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I knew that Inger Jirby’s Casitas and gallery were located on Ledoux Street. I knew that the 200-year-old adobe compound was colorfully bathed in the bright palette that characterized her paintings. I really only knew Inger as the painter with the Swedish accent speaking to me from under her Lapplandic fur hat. I’d ask if I could photograph her while we were both shopping at the grocery store, she told me to photograph her at her home studio, in Pilar. I thought that the perfect photograph would be the Ledoux Street address, with it’s quaint and beautiful, high red adobe walls encircling her colorful sculpture garden.

What I did not know was that her home studio was a beautifully rehabbed place with big windows and an outdoor deck that looked out onto the Rio Grande. The home was once a family store along the Turquoise Trail. Inger had transformed it into a scene from one of her vibrant gold framed paintings. If you look through the windows, you will see the river and it’s banks. Inger was right, this was the perfect place to photograph her. It took more than 50 images to capture all the exposures I needed to see the outdoors and into the interior rooms.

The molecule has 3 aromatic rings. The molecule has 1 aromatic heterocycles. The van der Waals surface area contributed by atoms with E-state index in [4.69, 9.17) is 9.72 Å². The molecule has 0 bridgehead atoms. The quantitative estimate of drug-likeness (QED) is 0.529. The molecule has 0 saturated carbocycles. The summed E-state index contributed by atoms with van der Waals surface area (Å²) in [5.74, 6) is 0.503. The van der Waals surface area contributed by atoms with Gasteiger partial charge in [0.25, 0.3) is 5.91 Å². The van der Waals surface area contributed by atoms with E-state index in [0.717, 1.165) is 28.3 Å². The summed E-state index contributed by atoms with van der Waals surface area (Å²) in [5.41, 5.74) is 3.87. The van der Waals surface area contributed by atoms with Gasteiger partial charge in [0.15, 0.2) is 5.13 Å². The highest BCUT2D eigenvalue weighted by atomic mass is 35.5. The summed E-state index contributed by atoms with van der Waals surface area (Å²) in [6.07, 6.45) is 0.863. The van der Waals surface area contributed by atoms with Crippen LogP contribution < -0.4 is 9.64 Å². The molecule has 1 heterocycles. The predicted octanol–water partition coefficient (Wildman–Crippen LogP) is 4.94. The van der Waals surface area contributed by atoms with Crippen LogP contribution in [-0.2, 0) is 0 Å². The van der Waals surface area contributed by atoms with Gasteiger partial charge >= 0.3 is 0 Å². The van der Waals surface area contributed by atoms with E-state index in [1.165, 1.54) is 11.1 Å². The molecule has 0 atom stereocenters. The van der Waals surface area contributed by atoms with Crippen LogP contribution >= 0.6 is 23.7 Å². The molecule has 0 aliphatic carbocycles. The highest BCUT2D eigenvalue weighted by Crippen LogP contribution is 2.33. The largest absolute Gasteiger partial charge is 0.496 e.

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Before having the chance to visit all of these artists studios, I never really thought much about how “low tech” most art is. For painters, the basic principles can be traced all the way back to our caveman days. The first people to paint a picture, inside caves, were using the same basic tools painters use today. Sculpting is the same. Once the principles of carving rock, and later poring metal, were understood by our ancestors the technology stopped. In fact, we may have even lost some knowledge along the way.

Recently, I was reading an article about the restoration of the Parthenon. Some of the work requires hand tools to be used for the shaping and carving of the marble columns. It is thought, that the hand tools they used to build the Parthenon were better than what we would use today. But, what they didn’t have was the long history to draw upon.

What I find fascinating about the low tech nature of art is it rarely looks low tech when finished. Even the way art is defined; Contemporary, Avant-garde, Cutting edge, makes it seem new. Yet, the processes involved are usually pretty tame. It is the mind of the artist that makes the work look fresh, different, and modern. Even when replicating a style done hundreds of years ago, the artist can’t help but to modernize and update it – just a bit.